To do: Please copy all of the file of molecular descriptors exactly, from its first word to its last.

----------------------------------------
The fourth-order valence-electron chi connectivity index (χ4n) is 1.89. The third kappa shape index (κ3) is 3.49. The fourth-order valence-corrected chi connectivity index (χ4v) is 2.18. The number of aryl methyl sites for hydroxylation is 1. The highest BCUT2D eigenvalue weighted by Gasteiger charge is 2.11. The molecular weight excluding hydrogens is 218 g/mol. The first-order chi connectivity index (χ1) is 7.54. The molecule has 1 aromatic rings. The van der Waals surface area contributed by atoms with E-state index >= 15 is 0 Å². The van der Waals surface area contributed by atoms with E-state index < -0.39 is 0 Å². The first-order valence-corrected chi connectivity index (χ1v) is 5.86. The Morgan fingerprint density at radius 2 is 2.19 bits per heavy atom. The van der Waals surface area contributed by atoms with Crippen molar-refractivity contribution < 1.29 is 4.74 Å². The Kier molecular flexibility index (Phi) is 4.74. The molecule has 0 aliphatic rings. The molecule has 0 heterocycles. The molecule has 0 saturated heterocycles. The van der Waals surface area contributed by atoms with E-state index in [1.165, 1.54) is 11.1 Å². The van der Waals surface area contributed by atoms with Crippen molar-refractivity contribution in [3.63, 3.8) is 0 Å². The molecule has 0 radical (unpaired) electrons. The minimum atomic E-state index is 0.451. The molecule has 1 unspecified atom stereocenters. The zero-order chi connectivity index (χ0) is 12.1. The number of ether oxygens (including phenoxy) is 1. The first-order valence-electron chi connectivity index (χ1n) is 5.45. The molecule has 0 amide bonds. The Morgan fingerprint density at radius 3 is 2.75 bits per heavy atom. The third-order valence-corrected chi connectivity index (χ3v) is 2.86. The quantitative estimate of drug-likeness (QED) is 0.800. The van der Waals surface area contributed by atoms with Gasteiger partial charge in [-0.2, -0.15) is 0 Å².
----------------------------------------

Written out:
The fourth-order valence-electron chi connectivity index (χ4n) is 1.89. The third kappa shape index (κ3) is 3.49. The fourth-order valence-corrected chi connectivity index (χ4v) is 2.18. The number of aryl methyl sites for hydroxylation is 1. The highest BCUT2D eigenvalue weighted by Gasteiger charge is 2.11. The molecular weight excluding hydrogens is 218 g/mol. The first-order chi connectivity index (χ1) is 7.54. The molecule has 1 aromatic rings. The van der Waals surface area contributed by atoms with E-state index >= 15 is 0 Å². The van der Waals surface area contributed by atoms with E-state index < -0.39 is 0 Å². The first-order valence-corrected chi connectivity index (χ1v) is 5.86. The Morgan fingerprint density at radius 2 is 2.19 bits per heavy atom. The van der Waals surface area contributed by atoms with Crippen molar-refractivity contribution < 1.29 is 4.74 Å². The Kier molecular flexibility index (Phi) is 4.74. The molecule has 0 aliphatic rings. The molecule has 0 heterocycles. The molecule has 0 saturated heterocycles. The van der Waals surface area contributed by atoms with E-state index in [1.165, 1.54) is 11.1 Å². The van der Waals surface area contributed by atoms with Crippen molar-refractivity contribution in [3.63, 3.8) is 0 Å². The molecule has 0 radical (unpaired) electrons. The minimum atomic E-state index is 0.451. The molecule has 1 unspecified atom stereocenters. The zero-order chi connectivity index (χ0) is 12.1. The number of ether oxygens (including phenoxy) is 1. The first-order valence-electron chi connectivity index (χ1n) is 5.45. The molecule has 0 amide bonds. The Morgan fingerprint density at radius 3 is 2.75 bits per heavy atom. The third-order valence-corrected chi connectivity index (χ3v) is 2.86. The quantitative estimate of drug-likeness (QED) is 0.800. The van der Waals surface area contributed by atoms with Gasteiger partial charge in [-0.2, -0.15) is 0 Å².